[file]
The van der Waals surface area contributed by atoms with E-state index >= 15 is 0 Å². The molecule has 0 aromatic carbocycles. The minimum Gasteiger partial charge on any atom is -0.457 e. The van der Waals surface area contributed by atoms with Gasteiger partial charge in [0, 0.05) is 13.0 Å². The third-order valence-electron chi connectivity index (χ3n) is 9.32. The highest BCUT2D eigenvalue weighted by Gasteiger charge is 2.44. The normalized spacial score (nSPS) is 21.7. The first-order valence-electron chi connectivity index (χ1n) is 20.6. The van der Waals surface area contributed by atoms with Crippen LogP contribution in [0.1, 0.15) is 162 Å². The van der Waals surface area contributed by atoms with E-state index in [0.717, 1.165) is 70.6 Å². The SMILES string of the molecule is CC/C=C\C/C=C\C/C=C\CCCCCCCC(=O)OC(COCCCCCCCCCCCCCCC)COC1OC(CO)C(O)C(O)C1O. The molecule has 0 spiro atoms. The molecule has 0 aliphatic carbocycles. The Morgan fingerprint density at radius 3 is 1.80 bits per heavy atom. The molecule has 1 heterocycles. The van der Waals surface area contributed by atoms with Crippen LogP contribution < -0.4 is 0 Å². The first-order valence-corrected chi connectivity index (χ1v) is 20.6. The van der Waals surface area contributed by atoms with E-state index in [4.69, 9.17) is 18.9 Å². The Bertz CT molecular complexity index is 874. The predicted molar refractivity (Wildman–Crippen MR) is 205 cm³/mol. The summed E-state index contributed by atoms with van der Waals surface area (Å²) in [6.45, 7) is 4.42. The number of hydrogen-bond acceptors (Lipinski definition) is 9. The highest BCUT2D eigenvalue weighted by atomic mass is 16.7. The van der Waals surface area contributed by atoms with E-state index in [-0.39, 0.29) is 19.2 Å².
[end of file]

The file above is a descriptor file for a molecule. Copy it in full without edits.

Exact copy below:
The van der Waals surface area contributed by atoms with E-state index >= 15 is 0 Å². The molecule has 0 aromatic carbocycles. The minimum Gasteiger partial charge on any atom is -0.457 e. The van der Waals surface area contributed by atoms with Gasteiger partial charge in [0, 0.05) is 13.0 Å². The third-order valence-electron chi connectivity index (χ3n) is 9.32. The highest BCUT2D eigenvalue weighted by Gasteiger charge is 2.44. The normalized spacial score (nSPS) is 21.7. The first-order valence-electron chi connectivity index (χ1n) is 20.6. The van der Waals surface area contributed by atoms with Crippen LogP contribution in [0.1, 0.15) is 162 Å². The van der Waals surface area contributed by atoms with E-state index in [0.717, 1.165) is 70.6 Å². The SMILES string of the molecule is CC/C=C\C/C=C\C/C=C\CCCCCCCC(=O)OC(COCCCCCCCCCCCCCCC)COC1OC(CO)C(O)C(O)C1O. The molecule has 0 spiro atoms. The molecule has 0 aliphatic carbocycles. The Morgan fingerprint density at radius 3 is 1.80 bits per heavy atom. The molecule has 1 heterocycles. The van der Waals surface area contributed by atoms with Crippen LogP contribution < -0.4 is 0 Å². The first-order valence-corrected chi connectivity index (χ1v) is 20.6. The van der Waals surface area contributed by atoms with E-state index in [4.69, 9.17) is 18.9 Å². The Bertz CT molecular complexity index is 874. The predicted molar refractivity (Wildman–Crippen MR) is 205 cm³/mol. The summed E-state index contributed by atoms with van der Waals surface area (Å²) in [6.45, 7) is 4.42. The number of hydrogen-bond acceptors (Lipinski definition) is 9. The highest BCUT2D eigenvalue weighted by atomic mass is 16.7. The van der Waals surface area contributed by atoms with E-state index in [-0.39, 0.29) is 19.2 Å².